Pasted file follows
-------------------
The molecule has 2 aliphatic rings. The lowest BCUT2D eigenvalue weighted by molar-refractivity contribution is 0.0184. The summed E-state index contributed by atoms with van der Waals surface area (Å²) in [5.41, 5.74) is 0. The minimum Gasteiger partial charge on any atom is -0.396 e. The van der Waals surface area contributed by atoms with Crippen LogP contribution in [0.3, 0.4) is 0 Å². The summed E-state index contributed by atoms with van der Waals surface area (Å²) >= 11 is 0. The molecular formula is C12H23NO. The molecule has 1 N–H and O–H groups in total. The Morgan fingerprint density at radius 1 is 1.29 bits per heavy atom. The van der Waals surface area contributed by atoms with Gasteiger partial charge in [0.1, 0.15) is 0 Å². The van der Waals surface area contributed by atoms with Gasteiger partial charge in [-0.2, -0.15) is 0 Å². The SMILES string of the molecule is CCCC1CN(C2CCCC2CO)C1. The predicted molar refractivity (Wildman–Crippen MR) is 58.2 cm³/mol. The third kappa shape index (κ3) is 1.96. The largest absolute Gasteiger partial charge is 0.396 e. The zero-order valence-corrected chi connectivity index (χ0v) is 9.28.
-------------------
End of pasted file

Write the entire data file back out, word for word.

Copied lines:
The molecule has 2 aliphatic rings. The lowest BCUT2D eigenvalue weighted by molar-refractivity contribution is 0.0184. The summed E-state index contributed by atoms with van der Waals surface area (Å²) in [5.41, 5.74) is 0. The minimum Gasteiger partial charge on any atom is -0.396 e. The van der Waals surface area contributed by atoms with Crippen LogP contribution in [0.3, 0.4) is 0 Å². The summed E-state index contributed by atoms with van der Waals surface area (Å²) >= 11 is 0. The molecular formula is C12H23NO. The molecule has 1 N–H and O–H groups in total. The Morgan fingerprint density at radius 1 is 1.29 bits per heavy atom. The van der Waals surface area contributed by atoms with Gasteiger partial charge in [0.1, 0.15) is 0 Å². The van der Waals surface area contributed by atoms with Gasteiger partial charge in [-0.2, -0.15) is 0 Å². The SMILES string of the molecule is CCCC1CN(C2CCCC2CO)C1. The predicted molar refractivity (Wildman–Crippen MR) is 58.2 cm³/mol. The third kappa shape index (κ3) is 1.96. The largest absolute Gasteiger partial charge is 0.396 e. The zero-order valence-corrected chi connectivity index (χ0v) is 9.28.